Canadians in the United States are hiring taxis to cross the border into Canada and avoid mandatory COVID-19 hotel quarantine for air travellers, leading to a boom in transportation services in American border cities.
All travellers coming to Canada must present a negative COVID-19 test taken up to 72 hours before arrival, as well as take another test when they enter the country and spend 14 days in quarantine.
But people flying into Canada must also pay for a mandatory three-night stay at a government-authorised hotel at the start of their quarantine period, which is estimated at more than $961 ($1,200 Canadian).
By comparison, a taxi trip to the border can cost around $200-$250, Canadian travel insurance broker Martin Firestone told the Reuters news agency.
This has led to a surge in calls for taxi and limousine services from Canadians in the US who fly through US airports in states like New York and then cross over the 6,416km (3,987-mile) land border, rather than flying into Canada directly.
“They call from six in the morning to 12 at night,” John Arnet, general manager of 716 Limousine in Buffalo, New York, told Reuters. “We’ve had so many requests for border crossings that we’re turning them down.”
Nick Boccio, general manager of Buffalo Limousines, told the news agency that the Canadian clientele has helped the company bring back chauffeurs.
In a single day this week, Boccio said the company gave nine different rides to Canadian passengers on just one flight from Florida.
Canada enacted strict coronavirus measures at its southern border with the US in March last year, barring entry to most noncitizens and nonpermanent residents – and those restrictions have been periodically renewed since then.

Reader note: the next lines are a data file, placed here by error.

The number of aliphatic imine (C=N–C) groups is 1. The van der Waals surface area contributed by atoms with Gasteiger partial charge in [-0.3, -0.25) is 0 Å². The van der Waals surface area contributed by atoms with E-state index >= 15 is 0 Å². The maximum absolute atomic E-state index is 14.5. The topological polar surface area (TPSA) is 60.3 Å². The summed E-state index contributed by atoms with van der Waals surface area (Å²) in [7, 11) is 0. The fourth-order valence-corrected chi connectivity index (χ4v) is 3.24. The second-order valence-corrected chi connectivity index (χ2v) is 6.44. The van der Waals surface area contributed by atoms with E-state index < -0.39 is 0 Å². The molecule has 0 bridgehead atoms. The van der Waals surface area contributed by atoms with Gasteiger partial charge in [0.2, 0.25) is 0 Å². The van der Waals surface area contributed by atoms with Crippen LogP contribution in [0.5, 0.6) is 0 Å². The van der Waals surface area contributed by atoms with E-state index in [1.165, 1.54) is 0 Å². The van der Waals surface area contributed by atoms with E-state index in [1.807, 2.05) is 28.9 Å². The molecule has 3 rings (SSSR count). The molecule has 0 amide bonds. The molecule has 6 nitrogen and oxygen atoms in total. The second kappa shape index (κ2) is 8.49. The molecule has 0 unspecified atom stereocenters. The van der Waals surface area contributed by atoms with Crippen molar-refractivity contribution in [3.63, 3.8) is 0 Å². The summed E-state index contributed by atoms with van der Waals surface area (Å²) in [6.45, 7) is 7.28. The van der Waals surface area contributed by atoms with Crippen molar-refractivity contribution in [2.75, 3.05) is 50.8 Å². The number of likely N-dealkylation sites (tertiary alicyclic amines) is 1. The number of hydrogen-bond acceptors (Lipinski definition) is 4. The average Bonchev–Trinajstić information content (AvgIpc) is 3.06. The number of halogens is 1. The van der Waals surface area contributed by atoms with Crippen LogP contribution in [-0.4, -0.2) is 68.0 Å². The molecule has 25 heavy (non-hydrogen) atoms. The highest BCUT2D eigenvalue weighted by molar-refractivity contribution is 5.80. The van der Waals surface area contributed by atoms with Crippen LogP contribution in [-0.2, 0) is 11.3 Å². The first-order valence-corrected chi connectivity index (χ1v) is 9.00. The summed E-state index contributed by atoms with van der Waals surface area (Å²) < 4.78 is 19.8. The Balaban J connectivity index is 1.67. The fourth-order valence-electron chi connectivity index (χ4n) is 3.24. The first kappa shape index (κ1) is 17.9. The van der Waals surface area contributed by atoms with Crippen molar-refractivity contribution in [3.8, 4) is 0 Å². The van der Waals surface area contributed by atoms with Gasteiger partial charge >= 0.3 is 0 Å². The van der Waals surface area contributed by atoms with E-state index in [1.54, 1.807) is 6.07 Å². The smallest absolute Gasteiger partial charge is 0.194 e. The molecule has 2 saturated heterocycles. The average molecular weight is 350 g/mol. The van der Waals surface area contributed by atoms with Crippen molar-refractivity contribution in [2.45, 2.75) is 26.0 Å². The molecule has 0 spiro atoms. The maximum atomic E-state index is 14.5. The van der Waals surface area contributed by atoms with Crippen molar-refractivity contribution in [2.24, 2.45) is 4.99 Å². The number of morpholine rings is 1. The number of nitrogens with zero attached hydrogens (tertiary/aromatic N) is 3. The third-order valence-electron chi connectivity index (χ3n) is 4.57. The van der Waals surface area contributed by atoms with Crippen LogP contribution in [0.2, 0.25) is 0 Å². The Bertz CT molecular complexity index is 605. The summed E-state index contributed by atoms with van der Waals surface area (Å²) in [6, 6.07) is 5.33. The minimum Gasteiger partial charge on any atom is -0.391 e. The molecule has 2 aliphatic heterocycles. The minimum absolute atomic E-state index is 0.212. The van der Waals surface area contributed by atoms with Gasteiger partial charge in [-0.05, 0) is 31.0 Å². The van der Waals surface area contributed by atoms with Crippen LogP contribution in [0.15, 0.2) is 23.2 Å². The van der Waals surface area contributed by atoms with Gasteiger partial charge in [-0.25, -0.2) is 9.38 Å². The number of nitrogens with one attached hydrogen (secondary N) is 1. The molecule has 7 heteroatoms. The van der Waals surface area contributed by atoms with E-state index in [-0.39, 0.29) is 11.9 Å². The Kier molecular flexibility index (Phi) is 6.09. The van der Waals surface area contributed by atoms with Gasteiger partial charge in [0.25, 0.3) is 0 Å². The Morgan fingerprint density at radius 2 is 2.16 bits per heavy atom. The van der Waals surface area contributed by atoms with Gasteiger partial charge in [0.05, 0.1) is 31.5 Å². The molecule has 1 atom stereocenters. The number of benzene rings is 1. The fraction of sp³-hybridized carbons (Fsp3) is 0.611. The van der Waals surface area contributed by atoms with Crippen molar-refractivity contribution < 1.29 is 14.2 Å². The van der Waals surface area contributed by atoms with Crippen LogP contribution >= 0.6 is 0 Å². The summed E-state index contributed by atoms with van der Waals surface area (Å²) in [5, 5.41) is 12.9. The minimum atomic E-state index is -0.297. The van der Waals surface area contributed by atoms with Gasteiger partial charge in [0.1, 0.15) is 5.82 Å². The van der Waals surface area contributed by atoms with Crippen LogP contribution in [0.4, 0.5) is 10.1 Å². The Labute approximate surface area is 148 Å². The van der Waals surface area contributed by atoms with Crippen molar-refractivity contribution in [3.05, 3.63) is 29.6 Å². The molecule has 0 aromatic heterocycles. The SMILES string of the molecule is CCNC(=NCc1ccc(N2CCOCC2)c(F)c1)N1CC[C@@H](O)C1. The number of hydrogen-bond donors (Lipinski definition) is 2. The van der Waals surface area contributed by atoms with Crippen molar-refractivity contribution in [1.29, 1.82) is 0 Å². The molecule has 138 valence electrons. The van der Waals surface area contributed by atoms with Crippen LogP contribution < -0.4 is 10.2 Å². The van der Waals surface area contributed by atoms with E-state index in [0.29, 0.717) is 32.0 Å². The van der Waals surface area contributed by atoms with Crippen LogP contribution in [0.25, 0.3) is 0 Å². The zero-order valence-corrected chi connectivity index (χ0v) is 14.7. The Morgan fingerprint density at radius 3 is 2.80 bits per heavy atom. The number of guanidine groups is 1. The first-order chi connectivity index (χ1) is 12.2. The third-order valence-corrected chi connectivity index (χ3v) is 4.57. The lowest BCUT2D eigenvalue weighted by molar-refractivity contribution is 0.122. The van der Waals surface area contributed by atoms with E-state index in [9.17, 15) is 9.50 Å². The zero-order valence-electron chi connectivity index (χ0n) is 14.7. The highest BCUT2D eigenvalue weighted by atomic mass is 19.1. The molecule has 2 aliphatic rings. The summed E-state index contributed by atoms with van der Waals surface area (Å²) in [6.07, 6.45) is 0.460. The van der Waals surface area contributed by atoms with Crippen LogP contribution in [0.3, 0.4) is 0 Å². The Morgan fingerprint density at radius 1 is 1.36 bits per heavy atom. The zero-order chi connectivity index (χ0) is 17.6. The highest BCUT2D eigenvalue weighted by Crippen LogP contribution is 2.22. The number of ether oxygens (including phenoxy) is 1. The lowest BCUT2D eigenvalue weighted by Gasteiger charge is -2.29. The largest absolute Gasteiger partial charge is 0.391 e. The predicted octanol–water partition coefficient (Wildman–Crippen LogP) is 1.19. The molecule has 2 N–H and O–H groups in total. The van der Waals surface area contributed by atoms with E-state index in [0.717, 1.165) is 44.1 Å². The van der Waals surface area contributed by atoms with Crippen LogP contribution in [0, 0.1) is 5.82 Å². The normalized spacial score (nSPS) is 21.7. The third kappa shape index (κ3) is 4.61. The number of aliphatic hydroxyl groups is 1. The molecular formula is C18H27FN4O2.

But the premiers of the provinces of Ontario and Quebec this week urged Prime Minister Justin Trudeau to tighten the rules at the land border into Canada.
Today, Premier @francoislegault and I wrote to Prime Minister Trudeau about the concerning situation at our borders.
With variants of concerns continuing to pose a threat to Canada, we need the federal government to take action now. pic.twitter.com/KY8V5KHCbl
— Doug Ford (@fordnation) April 22, 2021
“While it is crucial that the transport of essential goods is not hindered by border measures, it is likewise crucial that all non-essential travel be curtailed,” Doug Ford and Francois Legault said in an open letter on Thursday.
“The introduction of stricter measures for travellers crossing at land borders is a significant step to achieve that goal.”
Still, coronavirus cases related to international travel constitute a tiny percentage of overall infections in Canada.
According to Public Health Agency of Canada data for February 22 through March 25, 1.5 percent of air passengers tested positive for the virus on arrival compared with 0.3 percent of land travellers.
Canada is currently grappling with a surging third wave of the pandemic, fuelled in part by new variants of the virus, and record infections and hospitalisations continue to rock Ontario, the most populous province.
More than 23,900 people have died due to the coronavirus in Canada to date, according to data from Johns Hopkins University, while over 1.18 million cases have been recorded.
On Friday, Prime Minister Justin Trudeau said the situation was “critical” and echoed public health experts in urging Canadians to reduce their contacts.